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DELRAY BEACH, FL – With the chaos surrounding our economic situation today, the discussion and debate about the pluses and the minus’ of the competing economic systems of Capitalism and Socialism, have returned with a vigor.
Before we can begin the discussion, let’s define the terms. Capitalism is an economic system in which investment in and ownership of the means of production, distribution and exchange of wealth is made and maintained chiefly by private individuals and corporations. Socialism is a theory or system of social organization in which the means of production and distribution of goods are owned and/or controlled collectively or by the government. In a simplified nutshell, capitalists want less government ownership, and socialists want more government ownership.
Historically, the countries that have achieved the greatest amount of economic success, over the years and centuries, have been the countries that have embraced capitalism (ex. the United States, Japan, South Korea, Australia, to name just a few). There is a smattering of socialism mixed into these countries economic systems (ex. Social Security, Medicare etc. which represents about 20% of the system overall). The ingredients that seem to have caused that success have been the right to own private property, and the incentive to reap the benefits of your hard work and due diligence by earning and keeping the monetary benefits of the fruits of your labor. Socialism, on the other hand, is very popular among the masses, which for some reason have not had the financial success that others have gained through their labors, like in the capitalist system. The predominant socialist oriented countries of Europe and Africa, and Cuba and Venezuela in the Latin countries, with the “poster” country of disaster, Greece, are all close to or on the verge of bankruptcy. It seems that countries that espouse a plethora of government entitlement programs (giveaways and handouts), are the ones in dire financial straits. You could say that the old expression of. “There’s no such thing as a free lunch” applies to these countries except for the government “elites” who run the governments and become the wealthy class while the masses wallow in poverty.
Winston Churchill once said, “If you’re not a liberal (sympathetic to socialism) by the age of 20, you have no heart, but if you’re not a conservative (sympathetic to capitalism) by the age of 40, you have no brains”. That generalized statement by Churchill has produced some lively debate among economists and citizens of all the countries of the world.
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The phrases used by proponents of each system can be summed up by the use of some terms that describe the benefits, as they see them, of the system they support. The capitalist believes that wealth in the hands of bright, successful, hard-working people (entrepreneurs) will be the incentive to produce newer and better products and services, because of the expectation of the monetary rewards they will benefit from. They believe in the “trickle down” prosperity theory as opposed to the “trickle up” poverty theory, which they claim the socialists espouse. The socialists, on the other hand, say that wealth concentrated in the hands of the wealthy capitalists, produce a society of a few rich people and many poor people with the tendency for the rich to take advantage of the less fortunate. They claim that greed will eventually be the downfall of the capitalist system.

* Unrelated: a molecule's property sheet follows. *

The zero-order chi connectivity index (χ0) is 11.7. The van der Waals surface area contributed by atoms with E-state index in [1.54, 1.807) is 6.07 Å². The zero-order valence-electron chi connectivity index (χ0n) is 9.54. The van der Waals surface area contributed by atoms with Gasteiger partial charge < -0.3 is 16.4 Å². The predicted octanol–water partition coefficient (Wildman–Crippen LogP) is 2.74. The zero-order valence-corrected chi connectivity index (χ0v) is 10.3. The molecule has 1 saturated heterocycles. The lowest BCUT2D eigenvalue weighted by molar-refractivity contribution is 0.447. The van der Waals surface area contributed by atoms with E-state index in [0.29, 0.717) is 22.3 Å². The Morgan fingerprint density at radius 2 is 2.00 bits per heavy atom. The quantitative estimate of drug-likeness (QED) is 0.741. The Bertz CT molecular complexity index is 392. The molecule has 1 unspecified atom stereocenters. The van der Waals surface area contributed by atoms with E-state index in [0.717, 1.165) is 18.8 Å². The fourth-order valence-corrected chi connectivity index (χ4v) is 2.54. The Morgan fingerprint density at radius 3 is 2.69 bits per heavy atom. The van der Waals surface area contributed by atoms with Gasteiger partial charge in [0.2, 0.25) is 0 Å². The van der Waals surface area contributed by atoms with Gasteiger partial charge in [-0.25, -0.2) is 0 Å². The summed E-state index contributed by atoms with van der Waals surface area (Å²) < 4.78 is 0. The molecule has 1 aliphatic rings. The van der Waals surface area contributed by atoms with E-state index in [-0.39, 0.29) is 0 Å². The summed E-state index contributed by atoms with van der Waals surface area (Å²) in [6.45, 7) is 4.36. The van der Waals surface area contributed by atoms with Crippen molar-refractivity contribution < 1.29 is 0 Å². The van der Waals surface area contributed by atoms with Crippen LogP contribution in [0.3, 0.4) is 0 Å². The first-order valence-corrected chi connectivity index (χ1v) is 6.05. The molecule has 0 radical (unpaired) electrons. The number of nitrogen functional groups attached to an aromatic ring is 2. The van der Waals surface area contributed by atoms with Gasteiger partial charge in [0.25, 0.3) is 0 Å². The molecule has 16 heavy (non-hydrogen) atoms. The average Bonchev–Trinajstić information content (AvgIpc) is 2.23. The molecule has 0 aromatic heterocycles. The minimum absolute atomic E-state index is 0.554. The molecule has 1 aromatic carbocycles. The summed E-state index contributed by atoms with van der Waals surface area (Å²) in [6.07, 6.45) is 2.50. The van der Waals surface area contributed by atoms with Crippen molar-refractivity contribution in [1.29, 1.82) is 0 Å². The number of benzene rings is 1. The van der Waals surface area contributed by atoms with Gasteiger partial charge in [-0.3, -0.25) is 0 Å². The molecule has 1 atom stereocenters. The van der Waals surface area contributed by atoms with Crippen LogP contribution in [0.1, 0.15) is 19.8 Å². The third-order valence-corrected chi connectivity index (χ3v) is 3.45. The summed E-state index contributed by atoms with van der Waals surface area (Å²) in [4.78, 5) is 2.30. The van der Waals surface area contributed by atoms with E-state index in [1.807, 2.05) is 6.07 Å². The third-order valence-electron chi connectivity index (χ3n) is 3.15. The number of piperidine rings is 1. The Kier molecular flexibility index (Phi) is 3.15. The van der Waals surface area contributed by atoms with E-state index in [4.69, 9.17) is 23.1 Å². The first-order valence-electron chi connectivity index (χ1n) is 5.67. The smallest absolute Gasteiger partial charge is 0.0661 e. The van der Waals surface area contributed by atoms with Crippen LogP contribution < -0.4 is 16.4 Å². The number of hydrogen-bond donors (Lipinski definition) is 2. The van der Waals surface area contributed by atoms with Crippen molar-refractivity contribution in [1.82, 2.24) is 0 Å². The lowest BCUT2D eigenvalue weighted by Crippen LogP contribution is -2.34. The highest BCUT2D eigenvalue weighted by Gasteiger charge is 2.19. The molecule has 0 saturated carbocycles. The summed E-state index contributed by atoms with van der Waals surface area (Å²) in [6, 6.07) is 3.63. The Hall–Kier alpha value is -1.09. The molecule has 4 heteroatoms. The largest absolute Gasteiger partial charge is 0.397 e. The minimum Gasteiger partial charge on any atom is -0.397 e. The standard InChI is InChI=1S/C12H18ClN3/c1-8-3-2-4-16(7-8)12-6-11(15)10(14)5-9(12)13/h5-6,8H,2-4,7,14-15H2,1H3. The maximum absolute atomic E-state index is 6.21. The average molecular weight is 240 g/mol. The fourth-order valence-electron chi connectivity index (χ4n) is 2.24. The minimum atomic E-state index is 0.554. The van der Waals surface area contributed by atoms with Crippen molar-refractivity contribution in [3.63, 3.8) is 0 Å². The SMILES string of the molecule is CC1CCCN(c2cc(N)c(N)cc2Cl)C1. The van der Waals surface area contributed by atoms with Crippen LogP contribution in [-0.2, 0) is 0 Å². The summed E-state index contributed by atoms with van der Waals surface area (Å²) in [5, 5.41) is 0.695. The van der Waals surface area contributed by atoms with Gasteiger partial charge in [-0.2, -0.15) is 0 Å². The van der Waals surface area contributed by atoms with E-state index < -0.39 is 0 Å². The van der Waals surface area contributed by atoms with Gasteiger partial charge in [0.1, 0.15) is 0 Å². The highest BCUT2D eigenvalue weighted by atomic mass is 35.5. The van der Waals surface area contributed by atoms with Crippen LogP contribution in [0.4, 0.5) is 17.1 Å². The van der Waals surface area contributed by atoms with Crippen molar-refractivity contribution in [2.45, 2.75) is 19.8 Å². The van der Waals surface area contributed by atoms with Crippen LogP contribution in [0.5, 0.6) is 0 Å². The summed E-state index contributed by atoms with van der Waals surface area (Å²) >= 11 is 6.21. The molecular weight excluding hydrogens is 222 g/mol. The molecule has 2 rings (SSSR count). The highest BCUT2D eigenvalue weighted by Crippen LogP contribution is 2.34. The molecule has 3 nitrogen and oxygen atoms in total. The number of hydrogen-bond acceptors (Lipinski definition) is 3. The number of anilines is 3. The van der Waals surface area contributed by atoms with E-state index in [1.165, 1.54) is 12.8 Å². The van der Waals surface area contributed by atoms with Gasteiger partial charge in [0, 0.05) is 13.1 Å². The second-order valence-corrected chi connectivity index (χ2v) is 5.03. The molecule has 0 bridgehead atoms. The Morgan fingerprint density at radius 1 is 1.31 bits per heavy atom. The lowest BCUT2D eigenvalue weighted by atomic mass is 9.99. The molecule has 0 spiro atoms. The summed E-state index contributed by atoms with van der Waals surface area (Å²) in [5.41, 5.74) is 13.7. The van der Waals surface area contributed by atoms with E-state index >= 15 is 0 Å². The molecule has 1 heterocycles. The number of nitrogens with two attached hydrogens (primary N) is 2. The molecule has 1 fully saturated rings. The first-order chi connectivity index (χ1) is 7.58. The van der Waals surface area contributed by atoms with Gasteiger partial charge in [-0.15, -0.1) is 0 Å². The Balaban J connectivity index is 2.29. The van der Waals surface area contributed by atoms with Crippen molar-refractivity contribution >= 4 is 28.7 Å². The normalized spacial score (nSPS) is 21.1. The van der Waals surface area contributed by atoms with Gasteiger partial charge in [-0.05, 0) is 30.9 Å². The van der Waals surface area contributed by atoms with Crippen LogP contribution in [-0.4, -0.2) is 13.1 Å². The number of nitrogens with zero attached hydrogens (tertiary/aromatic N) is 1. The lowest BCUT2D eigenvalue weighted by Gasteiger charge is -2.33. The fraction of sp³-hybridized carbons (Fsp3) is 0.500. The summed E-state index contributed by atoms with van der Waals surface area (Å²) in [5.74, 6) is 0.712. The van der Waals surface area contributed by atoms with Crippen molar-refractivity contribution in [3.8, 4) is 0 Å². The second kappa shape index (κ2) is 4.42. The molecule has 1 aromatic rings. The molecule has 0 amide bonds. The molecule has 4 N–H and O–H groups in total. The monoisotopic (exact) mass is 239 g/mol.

Granted, there have been rare abuses on the part of capitalists over the years in how they accumulated their wealth, but that is the price we pay for being able to live in the most modern, advanced country in the world, the United States. Most rational capitalists believe that government can and should play a role in our capitalist system by clamping down on fraud and the exploitation of labor, but once you take the incentive away, by punishing them by over taxing them and by imposing excess regulations, from people to have the opportunity to better themselves financially by their intelligence and hard work, you kill the spirit of innovation by trying to make everyone have the same outcome in life. Our Constitution states that all of us have the opportunity to succeed , not the guarantee of success. Most of the world’s economic basket cases around the world are predominantly socialist oriented countries. I don’t think that’s what “Joe the Plumber” had in mind when he asked Barack Obama his question about taking from the producers and giving to the non-producers, through taxation? We now know that the answer Obama gave to Joe, in the 2008 campaign, that we must all “share the wealth”, had been his over riding domestic policy position during his time in office. That was one of the reasons why the “economic recovery”, under Obama over his 8 years in office, had been the worst economic recovery in modern times in the history of the U.S. Now, under President Trump, we’ve had the best economic times in decades because of his tax reduction policies and his tearing down of onerous regulations.
Margaret Thatcher, former Prime Minister of Great Britain, once said, “The trouble with Socialism is that you eventually run out of other peoples money ”. We now have a debt of over $22 trillion (and rising) without any attempt to rein it in so that our children and grand children are not burdened in the future with paying off this enormous debt. If we keep this up, who knows, we might become the next Greece.
The verdict is in, and contrary to what Bernie Sanders, Elizabeth Warren, and their fellow socialists say, capitalism, with all its warts, is the preferred economic system to bring the masses out of poverty and to make them productive citizens in our country and in countries around the world. Remember this, Capitalism rewards merit, Socialism rewards mediocrity.